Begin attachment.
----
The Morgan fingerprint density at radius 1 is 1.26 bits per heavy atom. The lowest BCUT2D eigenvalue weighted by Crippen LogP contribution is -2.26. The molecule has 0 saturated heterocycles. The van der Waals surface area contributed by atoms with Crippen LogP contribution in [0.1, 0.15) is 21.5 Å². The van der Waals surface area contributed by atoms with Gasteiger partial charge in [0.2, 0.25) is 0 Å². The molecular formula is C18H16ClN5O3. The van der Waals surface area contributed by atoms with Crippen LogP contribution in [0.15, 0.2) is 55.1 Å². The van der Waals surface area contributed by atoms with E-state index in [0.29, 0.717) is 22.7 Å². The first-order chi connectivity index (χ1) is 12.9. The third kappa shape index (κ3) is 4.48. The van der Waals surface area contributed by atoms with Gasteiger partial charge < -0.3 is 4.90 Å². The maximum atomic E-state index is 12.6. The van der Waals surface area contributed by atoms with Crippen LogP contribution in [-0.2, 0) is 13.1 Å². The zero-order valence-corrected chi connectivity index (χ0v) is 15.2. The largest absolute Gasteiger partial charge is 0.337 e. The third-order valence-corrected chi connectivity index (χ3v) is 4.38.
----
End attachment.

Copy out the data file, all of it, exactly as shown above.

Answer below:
The Morgan fingerprint density at radius 1 is 1.26 bits per heavy atom. The lowest BCUT2D eigenvalue weighted by Crippen LogP contribution is -2.26. The molecule has 0 saturated heterocycles. The van der Waals surface area contributed by atoms with Crippen LogP contribution in [0.1, 0.15) is 21.5 Å². The van der Waals surface area contributed by atoms with Gasteiger partial charge in [0.2, 0.25) is 0 Å². The molecular formula is C18H16ClN5O3. The van der Waals surface area contributed by atoms with Crippen LogP contribution in [0.15, 0.2) is 55.1 Å². The van der Waals surface area contributed by atoms with E-state index in [0.29, 0.717) is 22.7 Å². The first-order chi connectivity index (χ1) is 12.9. The third kappa shape index (κ3) is 4.48. The van der Waals surface area contributed by atoms with Gasteiger partial charge < -0.3 is 4.90 Å². The maximum atomic E-state index is 12.6. The van der Waals surface area contributed by atoms with Crippen LogP contribution in [-0.2, 0) is 13.1 Å². The zero-order valence-corrected chi connectivity index (χ0v) is 15.2. The largest absolute Gasteiger partial charge is 0.337 e. The third-order valence-corrected chi connectivity index (χ3v) is 4.38.